Books, music, social media posts, even memes: nothing is safe from China’s modern system of censorship, perhaps the most comprehensive ever known.
But long before censors began removing errant WeChat stickers (or memes that compare politicians to cartoon characters—we’re looking at you, Winnie) China already had a long history of banning written works deemed undesirable by officials. The English bard Shakespeare had his work banned, along with just about everything else foreign, during the Cultural Revolution, only to come roaring back into fashion in the decades since, while the works of Ming dynasty poet Qu You were considered far too lurid and scandalous to be acceptable during his time.
From alleged book burning during the Qin dynasty, to the banning of works in the (allegedly more open) 1980s, TWOC introduces five books banned throughout China’s history:
Lu Ban Shu《鲁班书》
This two-volume book was written during the Spring and Autumn period (771 — 476 BCE) by Gongsun Shu, a renowned architect of the time, under the name Lu Ban. In the first volume, Shu detailed his architectural theories, but in the second, much more controversial part, he delved into the world of gods, spirits, and rituals.
Shu outlined various incantations and curses which were considered black magic by the ancient censors, and the book’s circulation was restricted to prevent the public engaging in witchcraft, and perhaps even using the book’s spells to threaten rulers. The book also featured writings on Daoist “magic” and suggestions for medical treatment. It was said that whoever read through the entire second volume would be cursed to live alone, become widowed, or be made disabled. To date, the original manuscripts remain lost, probably hidden away or destroyed by successive rulers of past dynasties afraid of what might befall them should such witchcraft become common knowledge.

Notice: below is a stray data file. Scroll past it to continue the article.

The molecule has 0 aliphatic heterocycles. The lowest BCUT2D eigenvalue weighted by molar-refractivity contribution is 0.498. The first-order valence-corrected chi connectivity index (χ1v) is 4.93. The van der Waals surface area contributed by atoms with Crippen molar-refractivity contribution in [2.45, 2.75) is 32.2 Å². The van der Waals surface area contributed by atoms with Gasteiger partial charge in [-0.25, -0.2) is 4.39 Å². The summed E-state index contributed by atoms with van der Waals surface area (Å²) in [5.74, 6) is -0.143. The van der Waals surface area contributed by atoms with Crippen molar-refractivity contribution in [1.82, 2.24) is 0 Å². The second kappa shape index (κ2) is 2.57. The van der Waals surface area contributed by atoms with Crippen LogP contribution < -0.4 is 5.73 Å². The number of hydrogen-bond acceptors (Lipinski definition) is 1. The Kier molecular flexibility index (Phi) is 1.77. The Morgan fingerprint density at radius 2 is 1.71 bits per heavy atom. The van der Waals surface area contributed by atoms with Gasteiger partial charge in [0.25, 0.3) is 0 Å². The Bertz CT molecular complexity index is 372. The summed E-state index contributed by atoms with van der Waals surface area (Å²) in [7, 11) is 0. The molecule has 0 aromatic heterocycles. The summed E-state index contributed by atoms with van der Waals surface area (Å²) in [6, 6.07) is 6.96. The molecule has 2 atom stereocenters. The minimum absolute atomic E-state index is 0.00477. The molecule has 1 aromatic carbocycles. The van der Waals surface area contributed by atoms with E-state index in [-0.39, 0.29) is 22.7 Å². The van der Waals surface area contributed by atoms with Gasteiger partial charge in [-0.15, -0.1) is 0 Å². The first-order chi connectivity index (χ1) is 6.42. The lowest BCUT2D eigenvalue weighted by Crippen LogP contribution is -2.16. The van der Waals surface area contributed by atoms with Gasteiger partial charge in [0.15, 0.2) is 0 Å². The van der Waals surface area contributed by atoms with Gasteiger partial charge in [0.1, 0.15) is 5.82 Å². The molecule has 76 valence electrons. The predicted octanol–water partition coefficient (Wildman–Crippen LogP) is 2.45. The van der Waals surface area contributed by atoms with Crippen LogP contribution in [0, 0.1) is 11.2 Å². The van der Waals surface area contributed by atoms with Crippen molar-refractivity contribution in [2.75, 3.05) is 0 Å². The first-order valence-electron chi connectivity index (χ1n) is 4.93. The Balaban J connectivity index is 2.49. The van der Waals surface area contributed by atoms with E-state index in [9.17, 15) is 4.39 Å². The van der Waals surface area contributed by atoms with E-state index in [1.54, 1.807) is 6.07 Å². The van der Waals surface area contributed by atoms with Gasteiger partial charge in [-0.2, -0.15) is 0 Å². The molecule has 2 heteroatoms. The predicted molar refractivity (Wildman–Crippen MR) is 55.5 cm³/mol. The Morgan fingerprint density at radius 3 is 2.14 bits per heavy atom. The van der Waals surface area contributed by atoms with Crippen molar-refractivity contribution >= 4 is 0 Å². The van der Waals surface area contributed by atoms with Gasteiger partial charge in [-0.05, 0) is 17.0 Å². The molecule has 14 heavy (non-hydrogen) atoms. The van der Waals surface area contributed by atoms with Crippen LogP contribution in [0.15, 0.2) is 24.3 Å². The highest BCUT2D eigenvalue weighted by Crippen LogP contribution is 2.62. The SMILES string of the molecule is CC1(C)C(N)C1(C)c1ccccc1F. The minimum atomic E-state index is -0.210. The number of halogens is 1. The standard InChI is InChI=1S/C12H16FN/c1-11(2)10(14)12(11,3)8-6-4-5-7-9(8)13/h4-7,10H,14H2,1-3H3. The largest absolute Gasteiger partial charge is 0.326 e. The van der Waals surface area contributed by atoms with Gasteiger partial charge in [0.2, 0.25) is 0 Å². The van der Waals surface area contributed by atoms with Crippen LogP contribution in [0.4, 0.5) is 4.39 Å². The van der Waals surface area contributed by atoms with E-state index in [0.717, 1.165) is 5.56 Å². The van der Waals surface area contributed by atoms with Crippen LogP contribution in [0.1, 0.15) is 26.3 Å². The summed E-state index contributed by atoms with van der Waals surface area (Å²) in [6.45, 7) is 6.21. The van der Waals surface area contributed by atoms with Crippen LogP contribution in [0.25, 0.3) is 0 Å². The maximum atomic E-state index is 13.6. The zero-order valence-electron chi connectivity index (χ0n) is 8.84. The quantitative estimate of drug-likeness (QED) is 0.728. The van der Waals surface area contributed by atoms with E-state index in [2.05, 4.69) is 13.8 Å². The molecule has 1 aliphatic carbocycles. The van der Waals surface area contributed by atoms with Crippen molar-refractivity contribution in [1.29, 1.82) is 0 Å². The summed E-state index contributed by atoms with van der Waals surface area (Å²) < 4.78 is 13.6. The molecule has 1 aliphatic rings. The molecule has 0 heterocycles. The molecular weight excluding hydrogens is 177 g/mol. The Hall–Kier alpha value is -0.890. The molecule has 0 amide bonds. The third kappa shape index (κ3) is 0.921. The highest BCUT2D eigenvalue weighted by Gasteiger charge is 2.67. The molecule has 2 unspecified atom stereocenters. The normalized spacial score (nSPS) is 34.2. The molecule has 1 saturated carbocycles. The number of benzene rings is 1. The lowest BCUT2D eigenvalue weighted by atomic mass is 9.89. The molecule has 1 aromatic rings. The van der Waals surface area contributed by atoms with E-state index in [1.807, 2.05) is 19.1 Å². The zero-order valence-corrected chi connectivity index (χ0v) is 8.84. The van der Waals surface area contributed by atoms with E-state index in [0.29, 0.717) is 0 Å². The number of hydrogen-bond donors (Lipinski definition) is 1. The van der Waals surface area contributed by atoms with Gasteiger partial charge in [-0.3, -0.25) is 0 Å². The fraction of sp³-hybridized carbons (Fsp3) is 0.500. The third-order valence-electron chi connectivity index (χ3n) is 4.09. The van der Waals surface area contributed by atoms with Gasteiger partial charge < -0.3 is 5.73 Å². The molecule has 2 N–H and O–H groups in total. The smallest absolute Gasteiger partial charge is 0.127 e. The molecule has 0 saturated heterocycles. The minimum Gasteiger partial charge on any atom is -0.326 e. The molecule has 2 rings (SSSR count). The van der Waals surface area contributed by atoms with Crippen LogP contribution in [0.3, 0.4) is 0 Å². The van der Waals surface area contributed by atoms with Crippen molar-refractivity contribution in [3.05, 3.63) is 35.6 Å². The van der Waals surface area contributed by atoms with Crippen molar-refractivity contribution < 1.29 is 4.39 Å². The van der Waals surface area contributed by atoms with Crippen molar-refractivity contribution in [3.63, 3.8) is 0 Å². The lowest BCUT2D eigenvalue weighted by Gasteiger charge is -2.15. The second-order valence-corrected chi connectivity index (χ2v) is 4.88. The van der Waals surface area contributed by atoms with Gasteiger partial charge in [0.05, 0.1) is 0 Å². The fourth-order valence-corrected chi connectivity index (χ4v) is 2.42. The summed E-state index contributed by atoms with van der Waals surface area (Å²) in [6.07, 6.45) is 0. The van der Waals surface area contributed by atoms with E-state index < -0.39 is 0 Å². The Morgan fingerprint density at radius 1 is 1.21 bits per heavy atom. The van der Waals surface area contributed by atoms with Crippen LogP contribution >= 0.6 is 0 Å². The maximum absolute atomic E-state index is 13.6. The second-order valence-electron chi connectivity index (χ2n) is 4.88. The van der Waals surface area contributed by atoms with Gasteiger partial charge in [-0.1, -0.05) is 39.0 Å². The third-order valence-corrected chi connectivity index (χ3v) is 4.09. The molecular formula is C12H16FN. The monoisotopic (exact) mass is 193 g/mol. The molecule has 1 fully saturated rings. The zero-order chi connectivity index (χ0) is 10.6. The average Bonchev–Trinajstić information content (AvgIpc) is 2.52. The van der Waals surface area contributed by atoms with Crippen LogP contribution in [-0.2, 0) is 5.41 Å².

The ancient writer Wang Xu, a hermit who lived in what was known as the Ghost Valley more than 2,000 years ago, is credited with writing what became one of the most controversial works in the Chinese philosophical tradition during the Han dynasty (206 BCE — 220 CE). The book advocated the notion that humans are by nature wicked, in direct contrast with the orthodox Confucian view that people are all “kind at birth.” That suggestion was so anathema to official doctrine at the time that the book was banned during the western Han period (206 BCE — 24 CE) when Emperor Wu officially instituted Confucianism as the thought system of imperial rule.
The Guiguzi, which is likely to have been the work of several scholars over many years, discusses strategies for political lobbying, power brokering, and military conquest. The chapter on “opening and closing the gate (捭阖),” for example, speaks of the art of building political coalitions. Despite the ban, the book was influential, and students of the philosophical tradition it outlined continued to refer to and adapt many of its theories throughout histoy. Sun Bin, a well-known military strategist and perhaps a descendant of Sun Tzu, who is credited with writing The Art of War, was one alleged student of Wang Xu.
New Stories Told While Trimming the Wick 《剪灯新话》